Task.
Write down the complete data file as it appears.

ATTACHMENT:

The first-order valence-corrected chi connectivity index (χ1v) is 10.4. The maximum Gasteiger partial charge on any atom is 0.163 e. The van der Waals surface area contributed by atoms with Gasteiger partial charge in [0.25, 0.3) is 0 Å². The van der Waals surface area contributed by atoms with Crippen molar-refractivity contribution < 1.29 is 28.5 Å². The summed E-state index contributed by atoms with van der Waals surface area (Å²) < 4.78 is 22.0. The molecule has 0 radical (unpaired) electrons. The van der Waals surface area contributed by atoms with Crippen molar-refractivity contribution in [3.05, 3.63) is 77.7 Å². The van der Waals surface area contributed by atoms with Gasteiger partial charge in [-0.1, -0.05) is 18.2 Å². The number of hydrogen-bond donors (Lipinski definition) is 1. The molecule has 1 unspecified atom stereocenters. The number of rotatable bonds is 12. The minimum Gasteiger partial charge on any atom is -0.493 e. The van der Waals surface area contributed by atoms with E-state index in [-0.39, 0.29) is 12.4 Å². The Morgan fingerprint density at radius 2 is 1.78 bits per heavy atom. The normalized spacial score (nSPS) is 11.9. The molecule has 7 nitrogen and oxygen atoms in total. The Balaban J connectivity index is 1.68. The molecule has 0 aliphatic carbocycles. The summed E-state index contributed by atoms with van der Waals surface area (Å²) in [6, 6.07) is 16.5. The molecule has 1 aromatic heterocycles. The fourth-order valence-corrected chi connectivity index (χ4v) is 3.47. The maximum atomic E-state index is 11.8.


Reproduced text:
The first-order valence-corrected chi connectivity index (χ1v) is 10.4. The maximum Gasteiger partial charge on any atom is 0.163 e. The van der Waals surface area contributed by atoms with Gasteiger partial charge in [0.25, 0.3) is 0 Å². The van der Waals surface area contributed by atoms with Crippen molar-refractivity contribution < 1.29 is 28.5 Å². The summed E-state index contributed by atoms with van der Waals surface area (Å²) < 4.78 is 22.0. The molecule has 0 radical (unpaired) electrons. The van der Waals surface area contributed by atoms with Crippen molar-refractivity contribution in [3.05, 3.63) is 77.7 Å². The van der Waals surface area contributed by atoms with Gasteiger partial charge in [-0.1, -0.05) is 18.2 Å². The number of hydrogen-bond donors (Lipinski definition) is 1. The molecule has 1 unspecified atom stereocenters. The number of rotatable bonds is 12. The minimum Gasteiger partial charge on any atom is -0.493 e. The van der Waals surface area contributed by atoms with E-state index in [-0.39, 0.29) is 12.4 Å². The Morgan fingerprint density at radius 2 is 1.78 bits per heavy atom. The normalized spacial score (nSPS) is 11.9. The molecule has 7 nitrogen and oxygen atoms in total. The Balaban J connectivity index is 1.68. The molecule has 0 aliphatic carbocycles. The summed E-state index contributed by atoms with van der Waals surface area (Å²) in [6, 6.07) is 16.5. The molecule has 1 aromatic heterocycles. The fourth-order valence-corrected chi connectivity index (χ4v) is 3.47. The maximum atomic E-state index is 11.8.